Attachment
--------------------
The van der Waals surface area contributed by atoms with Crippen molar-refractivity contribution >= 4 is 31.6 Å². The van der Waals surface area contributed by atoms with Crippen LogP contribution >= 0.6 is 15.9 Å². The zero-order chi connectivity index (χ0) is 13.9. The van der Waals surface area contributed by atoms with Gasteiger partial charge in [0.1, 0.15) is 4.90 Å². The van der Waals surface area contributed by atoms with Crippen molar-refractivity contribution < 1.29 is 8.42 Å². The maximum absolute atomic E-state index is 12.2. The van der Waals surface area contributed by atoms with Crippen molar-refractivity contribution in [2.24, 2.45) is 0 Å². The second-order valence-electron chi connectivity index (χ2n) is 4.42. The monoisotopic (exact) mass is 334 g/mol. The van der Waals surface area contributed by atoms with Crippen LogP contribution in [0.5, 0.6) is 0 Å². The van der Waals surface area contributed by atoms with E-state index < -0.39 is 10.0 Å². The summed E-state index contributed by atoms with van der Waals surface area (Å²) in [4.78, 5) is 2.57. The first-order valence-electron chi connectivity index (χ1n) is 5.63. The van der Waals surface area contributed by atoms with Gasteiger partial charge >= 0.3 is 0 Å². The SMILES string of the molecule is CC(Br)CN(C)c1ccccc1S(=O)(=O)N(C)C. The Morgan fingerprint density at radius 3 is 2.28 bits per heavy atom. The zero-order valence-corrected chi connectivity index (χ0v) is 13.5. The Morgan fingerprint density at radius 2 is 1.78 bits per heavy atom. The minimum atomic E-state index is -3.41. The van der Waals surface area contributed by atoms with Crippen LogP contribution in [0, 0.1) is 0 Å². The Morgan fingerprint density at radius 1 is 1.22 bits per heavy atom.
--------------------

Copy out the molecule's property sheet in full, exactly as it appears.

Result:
The van der Waals surface area contributed by atoms with Crippen molar-refractivity contribution >= 4 is 31.6 Å². The van der Waals surface area contributed by atoms with Crippen LogP contribution >= 0.6 is 15.9 Å². The zero-order chi connectivity index (χ0) is 13.9. The van der Waals surface area contributed by atoms with Gasteiger partial charge in [0.1, 0.15) is 4.90 Å². The van der Waals surface area contributed by atoms with Crippen molar-refractivity contribution < 1.29 is 8.42 Å². The maximum absolute atomic E-state index is 12.2. The van der Waals surface area contributed by atoms with Crippen molar-refractivity contribution in [2.24, 2.45) is 0 Å². The second-order valence-electron chi connectivity index (χ2n) is 4.42. The monoisotopic (exact) mass is 334 g/mol. The van der Waals surface area contributed by atoms with Crippen LogP contribution in [0.5, 0.6) is 0 Å². The van der Waals surface area contributed by atoms with E-state index < -0.39 is 10.0 Å². The summed E-state index contributed by atoms with van der Waals surface area (Å²) in [4.78, 5) is 2.57. The first-order valence-electron chi connectivity index (χ1n) is 5.63. The van der Waals surface area contributed by atoms with Gasteiger partial charge >= 0.3 is 0 Å². The SMILES string of the molecule is CC(Br)CN(C)c1ccccc1S(=O)(=O)N(C)C. The Morgan fingerprint density at radius 3 is 2.28 bits per heavy atom. The zero-order valence-corrected chi connectivity index (χ0v) is 13.5. The Morgan fingerprint density at radius 2 is 1.78 bits per heavy atom. The minimum atomic E-state index is -3.41. The van der Waals surface area contributed by atoms with Crippen LogP contribution in [0, 0.1) is 0 Å². The Morgan fingerprint density at radius 1 is 1.22 bits per heavy atom.